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Topic: TimeAlarms capturing alarmID (Read 99 times) previous topic - next topic

gunaygurer

Hi, I've found out that Alarm.alarmRepeat(HH,MM,SS, function); command returns alarm ID.

So I can read Alarm ID while it is set by following code:

Code: [Select]
AlarmID_t morningID = 0;
morningID = Alarm.alarmRepeat(1, 41, 0, MorningAlarm);        //Set daily Morning Alarm
Serial.print("Morning Alarm ID:");
Serial.println(morningID);


I dont understand what does AlarmID_t means?

I declare morningID as an integer as a trial and it works fine as well. Do you think it would cause any problems? Why wouldnt we easily declare it as int if it does not make any difference?

Code: [Select]
int morningID = 0;
morningID = Alarm.alarmRepeat(1, 41, 0, MorningAlarm);        //Set daily Morning Alarm
Serial.print("Morning Alarm ID:");
Serial.println(morningID);

blh64

Hi, I've found out that Alarm.alarmRepeat(HH,MM,SS, function); command returns alarm ID.

So I can read Alarm ID while it is set by following code:

Code: [Select]
AlarmID_t morningID = 0;
morningID = Alarm.alarmRepeat(1, 41, 0, MorningAlarm);        //Set daily Morning Alarm
Serial.print("Morning Alarm ID:");
Serial.println(morningID);


I dont understand what does AlarmID_t means?

It is a user defined type.  If you look inside the library you are using, you will see exactly what type that is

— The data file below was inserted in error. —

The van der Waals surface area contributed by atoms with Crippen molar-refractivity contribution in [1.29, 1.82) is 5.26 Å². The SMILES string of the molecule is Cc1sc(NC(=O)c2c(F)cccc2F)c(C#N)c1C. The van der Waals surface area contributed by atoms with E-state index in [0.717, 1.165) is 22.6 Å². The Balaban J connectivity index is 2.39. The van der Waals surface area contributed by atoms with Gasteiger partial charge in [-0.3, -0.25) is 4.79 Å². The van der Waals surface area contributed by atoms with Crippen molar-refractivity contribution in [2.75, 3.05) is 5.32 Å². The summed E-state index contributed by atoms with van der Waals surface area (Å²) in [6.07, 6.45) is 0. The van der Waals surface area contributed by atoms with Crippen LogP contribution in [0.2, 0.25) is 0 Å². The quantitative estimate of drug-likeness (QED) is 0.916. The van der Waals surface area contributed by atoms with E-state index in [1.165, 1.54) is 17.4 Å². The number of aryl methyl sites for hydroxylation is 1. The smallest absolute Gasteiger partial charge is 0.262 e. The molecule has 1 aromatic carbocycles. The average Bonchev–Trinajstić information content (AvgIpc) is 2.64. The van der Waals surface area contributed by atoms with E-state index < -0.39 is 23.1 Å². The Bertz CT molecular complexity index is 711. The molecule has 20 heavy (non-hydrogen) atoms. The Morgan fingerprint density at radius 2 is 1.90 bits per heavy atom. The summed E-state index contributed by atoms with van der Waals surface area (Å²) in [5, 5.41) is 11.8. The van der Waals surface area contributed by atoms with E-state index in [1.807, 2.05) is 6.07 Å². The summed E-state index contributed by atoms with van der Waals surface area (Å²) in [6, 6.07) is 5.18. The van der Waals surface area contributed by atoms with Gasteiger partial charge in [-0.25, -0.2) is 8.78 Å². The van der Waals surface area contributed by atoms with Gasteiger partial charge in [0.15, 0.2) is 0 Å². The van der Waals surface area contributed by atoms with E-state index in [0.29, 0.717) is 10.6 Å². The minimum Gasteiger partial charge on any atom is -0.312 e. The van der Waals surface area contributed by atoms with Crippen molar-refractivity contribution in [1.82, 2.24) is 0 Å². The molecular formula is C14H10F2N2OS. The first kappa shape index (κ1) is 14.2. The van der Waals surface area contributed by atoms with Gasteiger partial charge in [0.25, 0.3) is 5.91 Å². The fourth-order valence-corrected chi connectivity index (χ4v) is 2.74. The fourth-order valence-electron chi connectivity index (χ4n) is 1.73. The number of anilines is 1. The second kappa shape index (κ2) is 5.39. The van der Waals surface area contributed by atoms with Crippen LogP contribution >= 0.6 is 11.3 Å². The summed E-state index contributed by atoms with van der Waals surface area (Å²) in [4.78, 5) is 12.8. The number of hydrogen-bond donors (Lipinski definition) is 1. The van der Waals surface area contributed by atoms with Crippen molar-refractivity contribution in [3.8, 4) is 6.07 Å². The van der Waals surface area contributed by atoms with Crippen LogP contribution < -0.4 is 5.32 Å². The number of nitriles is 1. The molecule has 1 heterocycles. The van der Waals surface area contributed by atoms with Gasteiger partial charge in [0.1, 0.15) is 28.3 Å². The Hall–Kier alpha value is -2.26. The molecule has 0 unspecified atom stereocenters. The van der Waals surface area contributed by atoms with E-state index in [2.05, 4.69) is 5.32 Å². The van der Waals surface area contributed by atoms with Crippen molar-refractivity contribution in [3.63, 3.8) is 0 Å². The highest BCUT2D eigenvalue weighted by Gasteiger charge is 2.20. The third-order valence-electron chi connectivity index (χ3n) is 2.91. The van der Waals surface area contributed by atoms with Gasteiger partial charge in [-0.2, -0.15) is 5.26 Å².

Code: [Select]

typedef uint8_t AlarmID_t;


so it is an unsigned 8 bit value (aka byte).

The reason library developers do this is so they have future flexibility to change this.  Say for example the library grows and this type needs to be 16 bits v. 8 bits.  If your user code sticks to using AlarmID_t, then everything will continue to work after an upgrade.  If you peek inside the library and make the decision to use 'byte' because it will work today, you are setting yourself up for a possible future problem.

gunaygurer

Ok I understand. What about uint8_t? It again has a _t in the end. Does this just a representation to emphasize that it is a timestamp value? I've checked arduino references page but there is nothing written about this there.

UKHeliBob

Quote
Does this just a representation to emphasize that it is a timestamp value?
It is nothing to do with it being a timestamp, rather there is a widely used convention that _t is added to indicate that the name is a type to differentiate it from a variable name
Please do not send me PMs asking for help.  Post in the forum then everyone will benefit from seeing the questions and answers.

blh64

adding to that convention, types that start with 'u' refer to unsigned and the number refers to how many bits it can hold so you get things like
Code: [Select]

int8_t
uint8_t
int16_t
uint16_t
int32_t
uint32_t


which the arduino IDE defines for you somewhere in one of the header files it automatically includes for you.  You will see a lot of this in libraries where the coder wants a specific sized variable

gunaygurer

Ok so what I understand is if I want to state the size of a variable I need to write the size value after int or uint and add _t at the end. So if I write uint8 only it wont work, I need to add _t as well.

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